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MSI K8T Neo2-FIR MSI K8T Neo2-FIR: We take look at MSI's latest K8T800 Pro motherboard designed for the Socket-939 Athlon 64.
Date: September 27, 2004
Manufacturer:
Written By:
Price:

PiFast

A good indicator of CPU/Motherboard performance is version 4.2, by Xavier Gourdon. We used a computation of 10000000 digits of Pi, Chudnovsky method, 1024 K FFT, and no disk memory. Note that lower scores are better, and times are in seconds.

PiFast hits both the CPU and memory pretty hard with this test, and the K8T Neo2 falls a little behind the K8N Neo2 by just over half a second.

CDex Audio Conversion Wav to MP3

CDex was used to convert a 414MB Wav file to a 320kbs MP3.

Dead heat here as neither NVIDIA or VIA have an advantage over the other.

TMPGEnc 2.521

We used an Animatrix file, titled , and a WAV created from VirtualDub. The movie was then converted it into a DVD compliant MPEG-2 file with a bitrate of 5000. Times are in minutes, seconds, and lower is better.

The K8T Neo2 trails the K8N Neo2 by about three seconds in our video encoding tests.

Unreal Tournament 2003: Antalus, Min Detail @ 640

Quake 3: Arena, Min Detail @ 640

Much as we've seen in our Socket-754 motherboard reviews previously, the K8T800 Pro seems to be a bit stronger in gameplay, holding a decisive lead over the nForce 3 250Gb in both Unreal Tournament 2004 and Quake 3.

Subsystem Testing - Audio

For our UT2003 audio/framerate tests, we ran dm-Antalus benchmarks at 640x480, minimum detail with sound on and off. This was repeated at 1024x768, but with maximum detail. The reasoning is at low detail and resolution, the work will fall on the CPU and motherboard subsystem. Higher resolution is more representative of actual gameplay for most users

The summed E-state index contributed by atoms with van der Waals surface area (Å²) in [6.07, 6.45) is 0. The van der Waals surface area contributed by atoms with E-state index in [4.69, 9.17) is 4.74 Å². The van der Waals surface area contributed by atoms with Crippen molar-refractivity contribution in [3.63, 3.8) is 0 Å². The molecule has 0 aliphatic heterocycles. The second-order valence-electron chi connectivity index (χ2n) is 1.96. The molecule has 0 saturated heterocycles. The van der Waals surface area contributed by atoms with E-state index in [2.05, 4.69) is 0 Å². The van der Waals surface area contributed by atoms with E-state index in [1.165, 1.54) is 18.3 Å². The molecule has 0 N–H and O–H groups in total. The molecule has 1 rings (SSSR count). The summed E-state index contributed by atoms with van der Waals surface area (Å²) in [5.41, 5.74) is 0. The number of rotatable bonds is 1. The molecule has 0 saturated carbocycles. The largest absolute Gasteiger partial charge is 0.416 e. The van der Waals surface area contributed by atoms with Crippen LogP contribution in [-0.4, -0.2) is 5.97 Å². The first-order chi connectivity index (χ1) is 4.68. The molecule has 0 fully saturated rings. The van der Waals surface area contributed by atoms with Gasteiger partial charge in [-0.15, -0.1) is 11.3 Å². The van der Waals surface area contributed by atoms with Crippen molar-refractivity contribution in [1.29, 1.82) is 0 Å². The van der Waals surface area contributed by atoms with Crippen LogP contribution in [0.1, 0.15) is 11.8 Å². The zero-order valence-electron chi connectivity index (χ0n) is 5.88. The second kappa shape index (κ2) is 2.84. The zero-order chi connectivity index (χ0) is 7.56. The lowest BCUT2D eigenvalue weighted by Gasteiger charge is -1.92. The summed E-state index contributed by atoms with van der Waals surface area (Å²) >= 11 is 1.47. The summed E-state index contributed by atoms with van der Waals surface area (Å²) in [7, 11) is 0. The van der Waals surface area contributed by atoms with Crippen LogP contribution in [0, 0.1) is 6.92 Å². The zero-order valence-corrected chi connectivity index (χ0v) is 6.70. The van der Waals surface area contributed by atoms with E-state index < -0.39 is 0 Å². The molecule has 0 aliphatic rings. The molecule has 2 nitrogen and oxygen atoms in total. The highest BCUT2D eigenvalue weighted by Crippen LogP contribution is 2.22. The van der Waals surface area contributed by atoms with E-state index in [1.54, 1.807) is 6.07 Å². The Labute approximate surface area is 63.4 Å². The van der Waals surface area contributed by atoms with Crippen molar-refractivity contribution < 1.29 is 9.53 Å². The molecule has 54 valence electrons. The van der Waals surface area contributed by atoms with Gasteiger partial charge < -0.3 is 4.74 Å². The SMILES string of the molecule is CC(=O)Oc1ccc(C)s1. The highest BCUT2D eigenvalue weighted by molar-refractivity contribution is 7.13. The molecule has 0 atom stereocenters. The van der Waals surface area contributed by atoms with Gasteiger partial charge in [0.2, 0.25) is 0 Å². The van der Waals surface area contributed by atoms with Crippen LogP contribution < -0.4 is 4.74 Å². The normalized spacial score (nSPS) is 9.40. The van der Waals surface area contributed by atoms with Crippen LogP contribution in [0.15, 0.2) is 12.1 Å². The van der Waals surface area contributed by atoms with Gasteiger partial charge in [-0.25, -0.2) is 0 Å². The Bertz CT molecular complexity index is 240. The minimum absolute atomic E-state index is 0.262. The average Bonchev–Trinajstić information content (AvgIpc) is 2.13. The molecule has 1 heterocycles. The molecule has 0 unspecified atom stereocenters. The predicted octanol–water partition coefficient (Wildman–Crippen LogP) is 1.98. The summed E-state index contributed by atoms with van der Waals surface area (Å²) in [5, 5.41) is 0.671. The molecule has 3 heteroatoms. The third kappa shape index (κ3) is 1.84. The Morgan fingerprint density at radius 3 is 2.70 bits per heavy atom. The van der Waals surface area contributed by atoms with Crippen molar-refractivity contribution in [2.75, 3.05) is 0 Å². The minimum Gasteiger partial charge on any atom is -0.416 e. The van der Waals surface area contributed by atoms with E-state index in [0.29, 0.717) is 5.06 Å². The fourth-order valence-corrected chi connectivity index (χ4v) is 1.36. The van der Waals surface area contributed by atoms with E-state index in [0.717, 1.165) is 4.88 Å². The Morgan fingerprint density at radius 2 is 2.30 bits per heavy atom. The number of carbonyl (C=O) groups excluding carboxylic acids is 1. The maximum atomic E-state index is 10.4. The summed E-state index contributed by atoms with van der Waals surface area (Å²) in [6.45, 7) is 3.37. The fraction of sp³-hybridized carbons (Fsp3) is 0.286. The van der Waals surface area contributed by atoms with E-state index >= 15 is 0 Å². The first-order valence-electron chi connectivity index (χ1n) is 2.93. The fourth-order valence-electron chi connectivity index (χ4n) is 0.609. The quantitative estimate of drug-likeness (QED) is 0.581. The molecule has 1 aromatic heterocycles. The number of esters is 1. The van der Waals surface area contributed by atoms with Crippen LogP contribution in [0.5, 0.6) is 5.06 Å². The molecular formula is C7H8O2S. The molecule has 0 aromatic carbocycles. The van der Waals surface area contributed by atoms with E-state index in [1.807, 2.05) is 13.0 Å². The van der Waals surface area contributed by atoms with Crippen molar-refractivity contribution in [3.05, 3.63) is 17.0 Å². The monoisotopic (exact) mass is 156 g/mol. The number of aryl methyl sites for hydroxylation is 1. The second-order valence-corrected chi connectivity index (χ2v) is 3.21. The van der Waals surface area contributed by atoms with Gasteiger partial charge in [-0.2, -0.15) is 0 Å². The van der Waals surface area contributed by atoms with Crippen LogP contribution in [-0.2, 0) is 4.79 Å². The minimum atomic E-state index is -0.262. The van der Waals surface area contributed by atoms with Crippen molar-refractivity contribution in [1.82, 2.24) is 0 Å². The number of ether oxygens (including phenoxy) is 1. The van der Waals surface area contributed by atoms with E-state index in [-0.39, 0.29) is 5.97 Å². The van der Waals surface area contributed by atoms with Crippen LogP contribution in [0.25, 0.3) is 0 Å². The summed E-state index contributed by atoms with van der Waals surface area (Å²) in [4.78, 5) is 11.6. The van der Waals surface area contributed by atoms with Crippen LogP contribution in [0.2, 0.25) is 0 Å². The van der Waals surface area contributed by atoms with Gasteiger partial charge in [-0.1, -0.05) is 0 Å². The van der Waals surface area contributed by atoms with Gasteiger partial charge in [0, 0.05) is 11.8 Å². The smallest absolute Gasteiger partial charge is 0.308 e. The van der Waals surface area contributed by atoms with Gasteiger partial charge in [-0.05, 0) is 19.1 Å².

With minimum detail and low resolution, the onboard sound results in just under a 40fps loss in performance. At a higher resolution and detail levels, the onboard sound's CPU utilization will not be a factor at all. There is less than 0.05fps loss in speed when using the onboard sound at this resolution, therefore, I wouldn't hesitate in using the onboard sound for general use and gaming.

In terms of sound quality, I found gaming to be very acceptable, as was the case with movie and MP3 playback. There was some static while performing disk intensive tasks though, such as defragging the source MP3 drive, which is a problem we have not experienced with some other onboard sound solutions.

For recording tests, I used a small microphone that came with my Audigy Platinum, and recorded a few sentences. Recording quality was clear, albeit a bit on the quiet side. Our mic is not sound studio caliber, but based on our results, the onboard controller is not suitable for high quality recording.

Hard Drive Performance

We used HD Tach to gauge read performance with our Maxtor 120GB SATA drive. The disk was freshly imaged, and configured with only one partition.

The hard drive and controller maintained an even delta, with a slight dip at the 55GB mark. The drive's burst speed was about 117MB/sec, with a 48.6MB/sec average read, and about 4% CPU utilization.

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